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Essentially, what are your thoughts on what we need to be doing, doing better, or not doing, to grow the Stack?

(This topic may have been covered in the past, but I wanted to open a new thread to reflect the present status.)

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  • $\begingroup$ In the last year, only 2.26% of the incoming questions were closed. In absolute numbers, it's 4 each month. The reason why the number is so low, is because the close-vote system is too complicated. The wishes from individual users are collected to get an opinion from the entire group. The inclusonist belief, that no further actions and no moderation is needed. $\endgroup$ – Manuel Rodriguez Oct 22 '19 at 8:53
  • $\begingroup$ @ManuelRodriguez Noted. I agree we need to be stricter, but I'm depending on the community to help. (In other words, I avoid taking "executive action" where ever possible.) $\endgroup$ – DukeZhou Oct 22 '19 at 20:39
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There are several problems. Some of them have already been raised but not addressed.

  1. Too broad questions (or posts with multiple questions) are not closed (immediately). See Why aren't too broad questions closed?.

  2. Too many duplicate questions, which are not marked as duplicate. See What should we do regarding extremely similar questions or duplicates?.

  3. The on-topic and off-topic pages of the site are not clear enough. See On-topic and off-topic pages need to be clarified.

  4. In general, new users should have a clear idea of the most appropriate website to ask a question (among AI SE, Data Science SE, Stats SE, and Stack Overflow), but this has not yet been clarified.

  5. It is still unclear which implementation-related questions are on-topic.

  6. Too many tags that should not exist because they are not directly or strictly related to our scope. See On the management of tags on this website. In general, if a question mentions e.g. a certain concept or tool, it does not mean that an associated tag needs to be created. For example, it makes sense to have a tag associated with ant-colony optimization (given that this is a theoretical AI topic), but it makes no sense to have a tag like (which is extremely vague and general). In general, only tags that are associated with common concepts should exist. We shouldn't create a tag for every possible concept or tool.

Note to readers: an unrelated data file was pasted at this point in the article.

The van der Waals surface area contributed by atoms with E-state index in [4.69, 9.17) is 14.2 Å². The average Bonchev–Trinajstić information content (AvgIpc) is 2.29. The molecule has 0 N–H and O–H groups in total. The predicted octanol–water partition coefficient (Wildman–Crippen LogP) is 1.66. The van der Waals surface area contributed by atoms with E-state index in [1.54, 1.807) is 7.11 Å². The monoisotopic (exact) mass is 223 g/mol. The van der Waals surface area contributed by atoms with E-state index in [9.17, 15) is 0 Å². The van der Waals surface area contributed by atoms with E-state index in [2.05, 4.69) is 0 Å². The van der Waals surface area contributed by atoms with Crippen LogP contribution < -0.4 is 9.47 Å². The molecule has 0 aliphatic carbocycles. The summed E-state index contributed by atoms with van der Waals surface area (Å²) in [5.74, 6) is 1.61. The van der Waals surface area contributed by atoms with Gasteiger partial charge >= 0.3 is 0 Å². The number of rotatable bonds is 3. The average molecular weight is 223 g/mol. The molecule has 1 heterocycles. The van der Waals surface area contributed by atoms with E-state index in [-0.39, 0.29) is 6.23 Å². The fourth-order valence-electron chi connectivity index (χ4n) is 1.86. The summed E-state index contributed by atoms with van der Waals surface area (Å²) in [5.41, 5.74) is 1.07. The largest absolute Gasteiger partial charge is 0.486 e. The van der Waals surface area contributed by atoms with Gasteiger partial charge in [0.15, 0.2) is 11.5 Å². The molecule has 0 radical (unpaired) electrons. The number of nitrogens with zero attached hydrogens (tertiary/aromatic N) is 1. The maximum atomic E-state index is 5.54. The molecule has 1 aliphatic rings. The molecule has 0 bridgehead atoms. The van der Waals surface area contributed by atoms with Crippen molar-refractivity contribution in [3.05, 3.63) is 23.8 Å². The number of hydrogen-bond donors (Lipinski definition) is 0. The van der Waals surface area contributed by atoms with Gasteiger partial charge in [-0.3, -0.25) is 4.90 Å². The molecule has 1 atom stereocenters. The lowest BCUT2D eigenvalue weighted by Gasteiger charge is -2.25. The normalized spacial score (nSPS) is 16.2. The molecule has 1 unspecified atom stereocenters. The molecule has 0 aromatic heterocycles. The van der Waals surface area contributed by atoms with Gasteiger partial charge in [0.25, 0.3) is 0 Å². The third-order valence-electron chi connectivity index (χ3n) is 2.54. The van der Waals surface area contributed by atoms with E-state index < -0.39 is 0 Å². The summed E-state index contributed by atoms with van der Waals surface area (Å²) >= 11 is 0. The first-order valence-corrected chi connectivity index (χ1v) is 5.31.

7. Some users that (constantly) provide out-of-context and poor answers. These answers often look like spam, so they degrade the quality of the website.

  8. Currently and generally, moderators are often not very active, responsive and strict enough.

  9. There's a need for more competent people in certain areas. It seems that the usual suspects tend to answer to almost all questions. We need more diversity and competence.

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  • $\begingroup$ I might disagree that "accessibility" is necessarily off-topic, in that it is a concern of computing in the sense of interfaces, and that AI may be used to facilitate this. (For instance, speech-to-text and visa versa now not requiring the cloud on mobile devices, per machine learning.) I'd also argue that tags for specific tools are useful in searching for previous Q&A about those tools. $\endgroup$ – DukeZhou Oct 22 '19 at 19:09
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    $\begingroup$ @DukeZhou There's just one question tagged with accessibility. In the meta-post I had created On the management of tags on this website, I argue that only tags associated with a common AI topic (for instance, topics that have an associated Wiki article) should be created, otherwise, in principle, we could create tags for everything, but, at this point, what would be the point of having tags? I think that tags should be used to group certain questions under certain well-known sub-fields or topics of the field (in this case, AI). $\endgroup$ – nbro Oct 25 '19 at 1:48
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    $\begingroup$ The concept of accessibility may be related to AI, but only remotely. I think that all questions you could tag with accessibility may be tagged with applications. $\endgroup$ – nbro Oct 25 '19 at 1:48

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